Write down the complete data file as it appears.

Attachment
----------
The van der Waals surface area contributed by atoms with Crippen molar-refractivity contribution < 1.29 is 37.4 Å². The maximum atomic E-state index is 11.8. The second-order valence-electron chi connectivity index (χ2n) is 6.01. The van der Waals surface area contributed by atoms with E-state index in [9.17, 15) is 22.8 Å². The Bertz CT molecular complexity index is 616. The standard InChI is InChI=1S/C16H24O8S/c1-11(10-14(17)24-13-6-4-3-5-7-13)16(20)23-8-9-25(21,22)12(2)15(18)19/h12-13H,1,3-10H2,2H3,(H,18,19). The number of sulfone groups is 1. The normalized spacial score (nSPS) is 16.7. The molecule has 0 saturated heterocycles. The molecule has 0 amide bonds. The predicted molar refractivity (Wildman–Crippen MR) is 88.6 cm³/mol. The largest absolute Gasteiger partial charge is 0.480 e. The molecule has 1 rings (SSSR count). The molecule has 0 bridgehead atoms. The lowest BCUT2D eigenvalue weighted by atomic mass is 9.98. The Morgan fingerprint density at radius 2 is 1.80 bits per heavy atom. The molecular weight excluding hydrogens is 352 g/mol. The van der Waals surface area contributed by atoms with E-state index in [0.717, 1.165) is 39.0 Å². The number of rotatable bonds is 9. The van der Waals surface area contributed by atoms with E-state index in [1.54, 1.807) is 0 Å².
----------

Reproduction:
The van der Waals surface area contributed by atoms with Crippen molar-refractivity contribution < 1.29 is 37.4 Å². The maximum atomic E-state index is 11.8. The second-order valence-electron chi connectivity index (χ2n) is 6.01. The van der Waals surface area contributed by atoms with E-state index in [9.17, 15) is 22.8 Å². The Bertz CT molecular complexity index is 616. The standard InChI is InChI=1S/C16H24O8S/c1-11(10-14(17)24-13-6-4-3-5-7-13)16(20)23-8-9-25(21,22)12(2)15(18)19/h12-13H,1,3-10H2,2H3,(H,18,19). The number of sulfone groups is 1. The normalized spacial score (nSPS) is 16.7. The molecule has 0 saturated heterocycles. The molecule has 0 amide bonds. The predicted molar refractivity (Wildman–Crippen MR) is 88.6 cm³/mol. The largest absolute Gasteiger partial charge is 0.480 e. The molecule has 1 rings (SSSR count). The molecule has 0 bridgehead atoms. The lowest BCUT2D eigenvalue weighted by atomic mass is 9.98. The Morgan fingerprint density at radius 2 is 1.80 bits per heavy atom. The molecular weight excluding hydrogens is 352 g/mol. The van der Waals surface area contributed by atoms with E-state index in [0.717, 1.165) is 39.0 Å². The number of rotatable bonds is 9. The van der Waals surface area contributed by atoms with E-state index in [1.54, 1.807) is 0 Å².